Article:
Named by Greek settlers for Aeolus, the god of wind, the Aeolian Islands off the northern coast of Sicily lap up the Tyrrhenian Sea in mythical fashion. This archipelago of just seven islands remains one of Italy’s more off-the-beaten-path beach destinations. UNESCO protected since 2000, the Aeolian Islands provide all the makings for an idyllic beach getaway with their rocky volcanic coastlines, black sand beaches, crystal clear waters, and bubbling volcanoes. Accessed by ferry or hydrofoil from Milazzo or Palermo on Sicily, each island offers something different for sunseekers. Slather on your sunscreen for you’ll want to bask in these islands under the Aeolian sun.



You’ll smell Vulcano before you even set foot off the ferry! Most of the boats stop here first, whisking travelers into Vulcano’s sulfuric smell in an instant. The island is known for its mud baths and hot springs, said to possess restorative, albeit stinky, powers. And even if you aren’t into dipping in a mud bath and smelling like rotten eggs, Vulcano is worth a visit to scale its smoking volcano on the northeastern shore. Beach lovers aren’t disappointed here either; most hover along the smooth, black sands of Spiaggia Sabbia Nera.



The largest island in the Aeolian chain, Lipari is the heart of the archipelago. You’ll have to pass through Lipari town at some point en route to the other islands. The busy port town offers plenty of activity, including its ancient Roman treasures at the Museo Archeologico Regionale Eoliano. Beyond the tourist shops and restaurants of Lipari town, beach seekers will want to explore the island’s more remote angles.

For centuries, Lipari served as a hub for pumice production. You can still catch traces of that mining past at Spiaggia Bianca. Also called Spiaggia della Papesca, the beach sits just beyond the old pumice mines. Due to the white pumice dust that once covered the shores, Spiaggia Bianca boasts crystal clear turquoise waters, a hue that rivals the Caribbean in terms of clarity.


Salina, Italy

Lush Salina revels in being the second largest in the archipelago but with a more laid-back, old-world feel than Lipari. You can’t help but notice upon arrival its two towering peaks, Monte dei Porri and Monte Fossa delle Felci, the Aeolina’s tallest peaks. Hikes up Monte Fossa delle Felci offer commanding views on clear days. If you’d rather not work up a sweat, Salina allows you to take a dip in Italian film history. Spiaggia di Pollara on Salina’s western edge was featured in the famous 1994 film Il Postino. Its clear waters backed by volcanic cliffs lends one idyllic day at the beach.



For those who prefer to see and be seen, the Aeolians have Panarea. The poshest and most expensive island in the chain, Panarea is frequented by a jet setting crowd who come by way of a private yacht, but the average Joe and Jane can still appreciate the whitewashed buildings and car-free streets of the main port of San Pietro. While Panarea is the smallest of the Aeolians, it packs in the punch with chic boutiques, glitzy hotels, and shimmering beaches. You can park your beach bag at Cala Juno, a captivating cove with ideal blue-green colored water. You can also frequent more remote beaches from Panarea by visiting its handful of offshore islands. A number of boats can take you to these rocky outcroppings off the island’s eastern coast.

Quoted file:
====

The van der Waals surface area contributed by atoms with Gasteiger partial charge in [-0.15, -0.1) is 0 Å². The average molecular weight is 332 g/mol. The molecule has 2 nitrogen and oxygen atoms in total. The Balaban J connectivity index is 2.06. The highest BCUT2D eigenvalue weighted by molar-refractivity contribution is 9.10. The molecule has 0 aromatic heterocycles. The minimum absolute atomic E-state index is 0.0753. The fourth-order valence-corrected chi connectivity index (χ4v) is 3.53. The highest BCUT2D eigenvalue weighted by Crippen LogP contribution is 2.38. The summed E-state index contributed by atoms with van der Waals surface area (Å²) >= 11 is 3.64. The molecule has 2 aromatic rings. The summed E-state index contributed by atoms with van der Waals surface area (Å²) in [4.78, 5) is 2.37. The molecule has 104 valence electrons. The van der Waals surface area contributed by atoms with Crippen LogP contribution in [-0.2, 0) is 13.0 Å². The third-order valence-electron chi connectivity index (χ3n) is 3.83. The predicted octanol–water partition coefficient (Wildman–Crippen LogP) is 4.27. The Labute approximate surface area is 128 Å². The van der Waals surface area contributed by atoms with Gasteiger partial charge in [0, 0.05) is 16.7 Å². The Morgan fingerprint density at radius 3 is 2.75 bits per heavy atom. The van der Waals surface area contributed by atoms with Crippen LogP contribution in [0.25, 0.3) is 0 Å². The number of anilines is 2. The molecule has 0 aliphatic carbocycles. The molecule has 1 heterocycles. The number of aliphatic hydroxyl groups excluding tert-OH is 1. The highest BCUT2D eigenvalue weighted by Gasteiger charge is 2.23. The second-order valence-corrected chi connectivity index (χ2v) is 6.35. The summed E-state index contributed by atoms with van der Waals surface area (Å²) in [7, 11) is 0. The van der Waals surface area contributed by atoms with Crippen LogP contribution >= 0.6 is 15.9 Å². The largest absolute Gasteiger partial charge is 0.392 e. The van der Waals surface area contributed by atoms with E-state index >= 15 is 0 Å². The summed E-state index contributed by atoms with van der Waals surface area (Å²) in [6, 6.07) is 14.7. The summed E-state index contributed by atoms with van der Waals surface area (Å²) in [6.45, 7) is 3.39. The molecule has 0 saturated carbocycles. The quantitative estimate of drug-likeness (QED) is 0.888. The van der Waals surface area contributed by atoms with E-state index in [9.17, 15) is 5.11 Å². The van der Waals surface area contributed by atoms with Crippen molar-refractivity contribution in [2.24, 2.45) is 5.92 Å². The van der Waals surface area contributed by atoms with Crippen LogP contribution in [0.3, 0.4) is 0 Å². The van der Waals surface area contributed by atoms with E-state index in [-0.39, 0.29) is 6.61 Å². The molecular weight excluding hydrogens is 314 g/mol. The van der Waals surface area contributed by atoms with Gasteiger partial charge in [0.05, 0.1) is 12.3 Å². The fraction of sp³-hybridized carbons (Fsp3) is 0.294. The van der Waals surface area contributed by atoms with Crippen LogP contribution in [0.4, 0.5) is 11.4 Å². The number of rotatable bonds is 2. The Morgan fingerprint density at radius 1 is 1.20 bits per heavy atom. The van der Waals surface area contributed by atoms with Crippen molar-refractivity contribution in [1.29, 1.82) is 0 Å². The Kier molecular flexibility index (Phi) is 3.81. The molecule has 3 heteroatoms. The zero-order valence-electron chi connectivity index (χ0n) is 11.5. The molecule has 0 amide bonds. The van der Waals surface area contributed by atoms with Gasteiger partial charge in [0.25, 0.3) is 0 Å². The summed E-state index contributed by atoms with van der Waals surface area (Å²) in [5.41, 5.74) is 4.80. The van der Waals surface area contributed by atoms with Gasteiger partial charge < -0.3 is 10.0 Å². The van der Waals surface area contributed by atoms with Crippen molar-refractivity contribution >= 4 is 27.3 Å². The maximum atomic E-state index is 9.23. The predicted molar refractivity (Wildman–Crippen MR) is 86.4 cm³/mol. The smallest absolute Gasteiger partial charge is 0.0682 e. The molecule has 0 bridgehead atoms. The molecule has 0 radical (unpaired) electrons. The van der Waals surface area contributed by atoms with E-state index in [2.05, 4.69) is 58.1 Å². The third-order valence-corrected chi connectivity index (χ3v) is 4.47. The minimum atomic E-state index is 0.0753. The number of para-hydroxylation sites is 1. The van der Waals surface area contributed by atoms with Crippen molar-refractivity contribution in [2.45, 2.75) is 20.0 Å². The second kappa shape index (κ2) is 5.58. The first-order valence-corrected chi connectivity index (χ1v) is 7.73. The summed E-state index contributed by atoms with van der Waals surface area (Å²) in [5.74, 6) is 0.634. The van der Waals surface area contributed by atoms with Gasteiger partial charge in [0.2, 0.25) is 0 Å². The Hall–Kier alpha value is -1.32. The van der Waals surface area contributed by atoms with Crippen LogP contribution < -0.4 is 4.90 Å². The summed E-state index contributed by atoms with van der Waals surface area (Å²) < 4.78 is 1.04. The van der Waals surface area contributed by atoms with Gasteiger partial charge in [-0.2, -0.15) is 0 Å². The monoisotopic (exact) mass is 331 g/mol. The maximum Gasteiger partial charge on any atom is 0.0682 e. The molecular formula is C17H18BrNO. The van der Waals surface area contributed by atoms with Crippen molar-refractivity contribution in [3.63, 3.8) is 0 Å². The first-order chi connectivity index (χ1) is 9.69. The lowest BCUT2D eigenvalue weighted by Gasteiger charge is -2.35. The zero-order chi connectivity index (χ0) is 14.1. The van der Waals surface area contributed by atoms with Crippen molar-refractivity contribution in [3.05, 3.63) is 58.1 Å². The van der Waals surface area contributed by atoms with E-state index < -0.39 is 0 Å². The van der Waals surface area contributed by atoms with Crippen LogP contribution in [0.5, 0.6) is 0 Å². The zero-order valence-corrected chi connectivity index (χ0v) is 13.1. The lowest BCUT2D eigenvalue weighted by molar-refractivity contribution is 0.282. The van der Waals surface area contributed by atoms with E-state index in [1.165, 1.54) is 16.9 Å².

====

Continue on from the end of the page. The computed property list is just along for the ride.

Stromboli, Italy

When you first lay your eyes on Stromboli, you might erupt over its seemingly symmetrical volcano. Known for its smoldering crater, there’s little to the island beyond its permanent fireworks display. You can climb up the 924-meter volcano and see its constant eruptions. When you need to cool off from the trek, Stromboli’s volcanic makeup has lent a number of black sand beaches like Spiaggia di Ficogrande to idle the afternoon away.



Rugged through and through, Filicudi presents one of the island chain’s most remote puzzle pieces. Home to just a handful of villages and virtually no development, you might wonder why come all the way to Filicudi. However, the island’s rocky coastline has lent some prime diving conditions. Off Capo Graziano, divers delight in the Museo Archeologico Sottomarino, home to a number of ancient Greek and Roman shipwrecks. Filicudi also boasts pebbly shores to stretch out on, or you can rent a boat to find more remote coves.


Alicudi, Italy

Home to a population that hovers around 100, Alicudi is easily the Aeolian island that prefers splendid isolation, resting in the chain’s far western stretches. Remote to the core, Alicudi’s only forms of transport are by boat or mule. Sunseekers will find quiet stretches of beach around the port to take a dip in the clearest of water. For more active pursuits, you can climb up Alicudi’s main peak, Filo dell’Arpa. Upon reaching the summit, you’ll be able to spot the six other Aeolian Islands floating in the sea.

Have you been to the Aeolian Islands? Share your experience with us in the comments below!

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About The Author

Suzy Guese is a travel writer from Denver, Colorado. She caught the travel bug after taking her very first flight at just three months old—she was headed for Disney World—and has been a total travel junkie ever since. From family car trips across North America to stints abroad in Europe, Suzy travels the globe with her redheaded temperament in search of sarcasm, stories, and travel tips to share with anyone willing to listen. She blogs about her travels at